Paint it Pink.

We don’t have defined gender roles in our home. I, being the wife, rarely cooks. People hardly eat it when I do. I hate to clean when no one is coming over to see it. Bring on a holiday, and there is a mad woman rushing through each nook and cranny with a precision. Similar to a ritual, Yankee Candles are always first lit to give off the appropriate scent for the season. I always try to give them as long I can to burn hoping no one smells my lack of consistent cleaning.  

 The man of our home is the one who never lets the smell become overwhelming. He never lets the crumbs become too thick. The dishes always find their way into the dishwasher. My clothes for work are regularly washed, and I never seem to visit the laundry room. 

Our son, the Terrific Toddler, wants to be exactly like his Da-Da.


My son’s favorite toys are a broom and a toy Swiffer that we tell him is a vacuum. It belongs a cleaning cart set I found around Easter. The set included a fake plastic spray bottle, a dustpan, and a paper cleaning bag all stored in rolling cleaning cart. Every accessory included in the black cleaning cart is hot neon pink. My son’s favorite toys are a pink broom and Swiffer. The broom can hit things, this is a bonus for a little boy, but he also sweeps right along side his father.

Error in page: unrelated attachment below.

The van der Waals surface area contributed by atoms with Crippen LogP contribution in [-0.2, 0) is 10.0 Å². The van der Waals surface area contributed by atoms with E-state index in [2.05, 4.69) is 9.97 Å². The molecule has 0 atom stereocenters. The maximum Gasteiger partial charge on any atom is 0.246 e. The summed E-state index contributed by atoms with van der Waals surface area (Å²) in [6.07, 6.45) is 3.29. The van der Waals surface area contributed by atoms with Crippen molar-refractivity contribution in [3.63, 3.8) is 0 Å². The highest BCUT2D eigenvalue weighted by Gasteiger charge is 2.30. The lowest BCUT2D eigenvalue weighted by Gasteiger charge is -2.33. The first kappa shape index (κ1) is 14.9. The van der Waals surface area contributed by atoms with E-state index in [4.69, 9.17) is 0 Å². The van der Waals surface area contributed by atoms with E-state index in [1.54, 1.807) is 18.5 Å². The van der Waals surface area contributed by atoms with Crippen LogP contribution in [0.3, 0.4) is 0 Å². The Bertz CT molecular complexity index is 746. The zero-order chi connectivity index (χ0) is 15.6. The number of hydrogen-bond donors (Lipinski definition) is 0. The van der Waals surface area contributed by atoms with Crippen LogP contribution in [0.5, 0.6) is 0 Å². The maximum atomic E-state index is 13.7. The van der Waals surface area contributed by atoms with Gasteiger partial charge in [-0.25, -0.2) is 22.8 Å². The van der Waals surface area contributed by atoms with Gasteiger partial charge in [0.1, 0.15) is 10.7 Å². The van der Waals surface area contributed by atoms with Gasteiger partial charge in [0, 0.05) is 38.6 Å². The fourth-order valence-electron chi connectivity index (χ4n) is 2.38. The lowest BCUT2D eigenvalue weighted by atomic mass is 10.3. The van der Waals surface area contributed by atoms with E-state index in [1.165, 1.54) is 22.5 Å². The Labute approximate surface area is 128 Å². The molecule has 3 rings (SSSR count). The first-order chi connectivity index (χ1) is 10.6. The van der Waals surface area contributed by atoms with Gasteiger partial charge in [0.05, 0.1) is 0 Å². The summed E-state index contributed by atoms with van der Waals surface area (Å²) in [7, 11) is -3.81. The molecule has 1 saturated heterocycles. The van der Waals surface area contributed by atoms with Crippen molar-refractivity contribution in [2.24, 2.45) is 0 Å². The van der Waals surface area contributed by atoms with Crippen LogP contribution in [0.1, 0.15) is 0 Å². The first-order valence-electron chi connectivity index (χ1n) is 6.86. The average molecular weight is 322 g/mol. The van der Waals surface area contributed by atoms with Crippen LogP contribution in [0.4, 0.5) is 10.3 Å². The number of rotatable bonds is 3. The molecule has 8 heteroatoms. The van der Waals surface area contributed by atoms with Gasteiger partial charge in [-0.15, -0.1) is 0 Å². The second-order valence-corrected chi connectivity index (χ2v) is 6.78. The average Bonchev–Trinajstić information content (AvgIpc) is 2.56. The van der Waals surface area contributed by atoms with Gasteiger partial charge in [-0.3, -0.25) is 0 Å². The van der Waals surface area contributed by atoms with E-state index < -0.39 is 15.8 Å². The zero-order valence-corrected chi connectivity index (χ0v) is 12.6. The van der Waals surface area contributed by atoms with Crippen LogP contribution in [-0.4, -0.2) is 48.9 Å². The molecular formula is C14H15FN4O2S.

Friends come over and see the little cleaning cart. The question is always the same, “Why does your son have a pink broom set?” 

“Because he loves to use his broom and vacuum,” is always our answer.

One more than one occasion people will proceed with “You can always paint his broom. They make spray paint that will cover the pink.”

“He doesn’t know pink is a girl color. And it’s his broom, I wouldn’t change it.”

His pink broom is one of his most beloved items. Changing the color is showing him at the age of 18 months, he is not allowed to play with pink toys. He can play with pink, purple, blue, yellow or any color of toy he chooses to play with. They are his toys. They are toys. Toys create imagination. They inspire a little boy in learning to be exactly like his Da-Da.


Daddy vacuums. He wants to be like his Dad. He mimics the roles he sees his father play. Cleaning is not a woman’s role in our home. If it was, well… it would never get done with the exception of holidays. Our genders don’t generate our work loads. Maintaining a household when both the husband and the wife both work full time jobs, side jobs, writing jobs and raising a toddler is  need by need basis. Pitch in what you can when you can, get it done, maybe eat, and finally crash in the bed. Hardly, it is ever together. Mommy’s jobs run late.

If a pink broom helps a toddler become supportive independent man, paint the world pink.

A man is not less of a man because he assumes household chores. He is a good man. I will never paint your broom, baby boy.

However,  I will take it away when you hit windows and glass after I repeatedly tell you to stop.

The broom’s color never mattered anyways.  The only thing that ever mattered was watching your face light up, it was watching you make fake vacuum noises while you followed your Da-Da around wanting to be just like him.

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